Iapyges, Apuli, Japiges (or Japigët in albanian) were an ancient tribe of indo-european origins which came from Illyria. They settled in a region of the italian peninsula, today known as Apulia, bewteen the second and the first millennium BC.

--Origins--
They came from Illyria (more precisely from the region now known as Albania) and they spoke a messapic language. They were shepherds and farmers, and the name of their tribe was given by greeks who thought they originated from Daedalus's son, Iapyge. When they crossed the sea they reached the southern part of the italian peninsula and intermarried with indigenous populations, creating three different ethnic groups, which the greek called Daunii, Peucetii and Messapii.
The region inhabited by Daunii and Peucetii was called Apulia by roman authors, and the region inhabited by Messapii was called Calabria.
Iapyges were related to Enotrii, another tribe of Illyrian origins which lived in Basilicata and in northern Calabria.
Between the eighth and the fourth century BC, the Iapyges reached the aphex of their magnificence, as demonstrated by their ceramics (pottery called "Trozzelle") and their characteristic cult of the dead of the Daunii.
Bewteen the eighth and the sixth century BC, during the greek colonization of the mediterranean sea the Iapyges formed a great resistance against the hellenic civilization. The Iapyges-Messapii managed to win an important battle in 473 BC, as remembered by Erodotus. After that, though, Taranto, allied with Daunii and Peucetii, managed to defeat the Messapii.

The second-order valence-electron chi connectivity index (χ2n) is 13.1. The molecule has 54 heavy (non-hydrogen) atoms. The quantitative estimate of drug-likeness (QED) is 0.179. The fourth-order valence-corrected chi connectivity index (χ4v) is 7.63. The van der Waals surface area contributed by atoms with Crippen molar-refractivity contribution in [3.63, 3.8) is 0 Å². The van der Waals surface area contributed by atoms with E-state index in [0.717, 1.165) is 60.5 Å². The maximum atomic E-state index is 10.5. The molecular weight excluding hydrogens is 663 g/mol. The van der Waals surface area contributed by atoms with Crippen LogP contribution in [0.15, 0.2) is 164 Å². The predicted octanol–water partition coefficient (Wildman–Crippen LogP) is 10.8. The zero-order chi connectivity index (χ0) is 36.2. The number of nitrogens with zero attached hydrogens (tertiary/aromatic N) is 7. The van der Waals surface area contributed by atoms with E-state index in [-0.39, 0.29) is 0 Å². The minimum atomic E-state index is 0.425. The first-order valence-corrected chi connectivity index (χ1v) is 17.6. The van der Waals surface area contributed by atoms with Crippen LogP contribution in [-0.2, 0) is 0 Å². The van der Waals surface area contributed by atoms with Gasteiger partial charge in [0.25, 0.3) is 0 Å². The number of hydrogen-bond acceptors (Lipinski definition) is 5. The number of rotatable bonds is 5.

In general the Daunii, which were distant from Taranto, remained largely free of greek influcence and preferred trading with Liburnii, another tribe of Illyrian origins, which settled alongside the adriatic coast (Piceno) and in Dalmatia.
Messapii and Peucetii were near Taranto and other cities of Magna Graecia, and received some greek influence, though they retained formal independence until the arrival of the Romans.

The first city which was founded by Messapii was Oria, near Brindisi.

--Pottery--
The founders of these centers of art were the Painter of Sysiphus and the Painter of the (female) Dancer, around 425 BC, they created the most important styles with which many objects were created, including vases, jars of various kinds and shape.

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